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Training & Simulation Forum

BLOG: Reflections on internationalism

12 May 11


Sat drinking a Mexican beer (imported to Germany via Poland) at a pavement café in one of Germany’s brewing capitals may appear to be counterintuitive, but it does reflect the truly international and global nature of our industry. That will, of course, be my response to anyone surveying my expenses for this week.

Just across the street is the entrance to the Koelnmesse, the trade centre where for the last three days the global training and simulation community has gathered for its annual European jamboree at ITEC 2011.

According to early and unaudited information from the conference organizers, over 3,100 visitors from no less than 46 nations were present during ITEC. A total of over 140 exhibiting companies from 18 separate nations took advantage of ITEC to showcase their capabilities, products and services, including a goodly sampling of companies from host country Germany.

There had been talk in the bazaars before the show that ITEC – like so many other events in the military and security fields – was suffering from the effects of global budget austerity and that expectations of a “good show” were somewhat limited. While not immune from the uncertainty surrounding the future that is an inevitable effect of the defence reviews ongoing or recently concluded in so many nations, ITEC pulled off a stimulating and thought-provoking event that surpassed the expectations of a significant number of the exhibitors and visitors I have talked to in the last three days.

The international nature of the event is always impressive. How a nation like Norway, for example, with a population of under five million, consistently presents several world-class companies at shows like ITEC (three were present this year) has always been of interest, and nations beyond the ‘usual suspects,’ such as the Ukraine, Denmark and India were also in evidence.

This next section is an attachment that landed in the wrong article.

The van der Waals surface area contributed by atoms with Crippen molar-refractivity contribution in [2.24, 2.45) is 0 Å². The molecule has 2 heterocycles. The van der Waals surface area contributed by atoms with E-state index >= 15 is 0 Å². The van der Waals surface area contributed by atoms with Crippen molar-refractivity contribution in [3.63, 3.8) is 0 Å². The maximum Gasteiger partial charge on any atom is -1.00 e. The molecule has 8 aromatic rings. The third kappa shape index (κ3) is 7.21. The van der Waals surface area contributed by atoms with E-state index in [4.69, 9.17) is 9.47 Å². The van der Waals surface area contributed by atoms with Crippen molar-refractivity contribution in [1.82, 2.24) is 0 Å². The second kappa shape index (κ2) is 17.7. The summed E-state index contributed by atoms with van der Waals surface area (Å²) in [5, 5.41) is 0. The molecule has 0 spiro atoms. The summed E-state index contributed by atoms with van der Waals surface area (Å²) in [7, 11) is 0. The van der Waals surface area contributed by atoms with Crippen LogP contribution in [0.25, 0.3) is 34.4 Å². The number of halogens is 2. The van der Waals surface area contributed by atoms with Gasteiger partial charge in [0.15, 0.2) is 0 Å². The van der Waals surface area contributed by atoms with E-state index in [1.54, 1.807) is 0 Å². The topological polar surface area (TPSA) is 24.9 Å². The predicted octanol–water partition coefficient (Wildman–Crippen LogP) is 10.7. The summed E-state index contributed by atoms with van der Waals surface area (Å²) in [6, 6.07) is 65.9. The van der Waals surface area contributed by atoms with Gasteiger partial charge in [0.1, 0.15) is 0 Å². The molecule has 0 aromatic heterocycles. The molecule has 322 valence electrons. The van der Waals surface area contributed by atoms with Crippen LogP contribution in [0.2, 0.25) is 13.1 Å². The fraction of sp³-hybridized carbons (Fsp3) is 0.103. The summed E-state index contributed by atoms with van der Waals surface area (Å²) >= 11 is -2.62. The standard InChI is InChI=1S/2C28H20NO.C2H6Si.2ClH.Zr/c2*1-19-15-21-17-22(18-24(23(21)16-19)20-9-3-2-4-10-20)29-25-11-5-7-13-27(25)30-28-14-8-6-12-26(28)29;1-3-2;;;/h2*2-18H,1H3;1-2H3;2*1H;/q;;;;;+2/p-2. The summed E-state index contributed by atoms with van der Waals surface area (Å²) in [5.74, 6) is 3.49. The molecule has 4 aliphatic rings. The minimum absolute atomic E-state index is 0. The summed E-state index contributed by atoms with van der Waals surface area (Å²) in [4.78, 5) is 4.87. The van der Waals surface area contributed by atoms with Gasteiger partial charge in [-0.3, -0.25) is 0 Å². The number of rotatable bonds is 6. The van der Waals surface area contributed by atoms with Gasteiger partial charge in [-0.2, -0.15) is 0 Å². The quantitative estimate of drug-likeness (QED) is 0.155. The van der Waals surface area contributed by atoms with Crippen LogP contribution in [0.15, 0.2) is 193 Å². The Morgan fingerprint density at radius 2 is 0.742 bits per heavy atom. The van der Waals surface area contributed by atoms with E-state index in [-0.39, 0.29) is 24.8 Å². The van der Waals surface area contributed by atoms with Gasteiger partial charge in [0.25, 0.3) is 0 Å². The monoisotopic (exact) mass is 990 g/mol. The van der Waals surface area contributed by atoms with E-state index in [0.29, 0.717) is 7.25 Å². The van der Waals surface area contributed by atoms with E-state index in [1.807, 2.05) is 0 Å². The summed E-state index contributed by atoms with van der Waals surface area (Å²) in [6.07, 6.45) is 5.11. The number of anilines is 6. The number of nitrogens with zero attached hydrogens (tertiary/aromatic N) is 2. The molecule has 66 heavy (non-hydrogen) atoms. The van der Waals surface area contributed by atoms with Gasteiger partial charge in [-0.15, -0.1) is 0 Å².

Given the international nature of the event and the consequent disparity of requirements, doctrine and operational experience, it is amazing to an external observer just how much the delegates and exhibitors to ITEC have in common. In the press office, in the conference sessions, on the exhibit floor and in quiet conversations in restaurants bordering the Rhine, the common themes surrounding military training and simulation issues focused on; the blend of virtual and live training solutions; the pace of technological advance; the increasing emphasis on ‘training as a service’ rather than just the supply of equipment’ and innovative methods of contracting to help the end user overcome the procurement logjam that undoubtedly exists today.

The Training and Simulation Forum will be reporting in coming days and weeks on many of the issues raised by ITEC this year – and the themes it has highlighted will run right through the period till I/ITSEC in Orlando in November and ITEC next year, which will take place in London in May 2012.

Meanwhile one other facet of the show sticks in my mind. As a native English speaker with a degree of fluency in only one other language, I am consistently impressed and always stand in admiration of the very high quality of spoken English demonstrated by all the presenters, exhibitors and delegates to this event. Not only does a ‘lingua franca’ bode well for the interactive nature of the enterprise on which we are all embarked, but it stands as a benchmark for the international collaboration that will characterise the continuing success of our community.

The time has come, however, for me to practice the correct pronunciation of the essential phrase I try to learn in the language of every country I visit. “Two beers, please – and my friend will pay.”

Cheers! (Prost; Skol; Santé; Slainte; Nazdrovye; Lchaim......)


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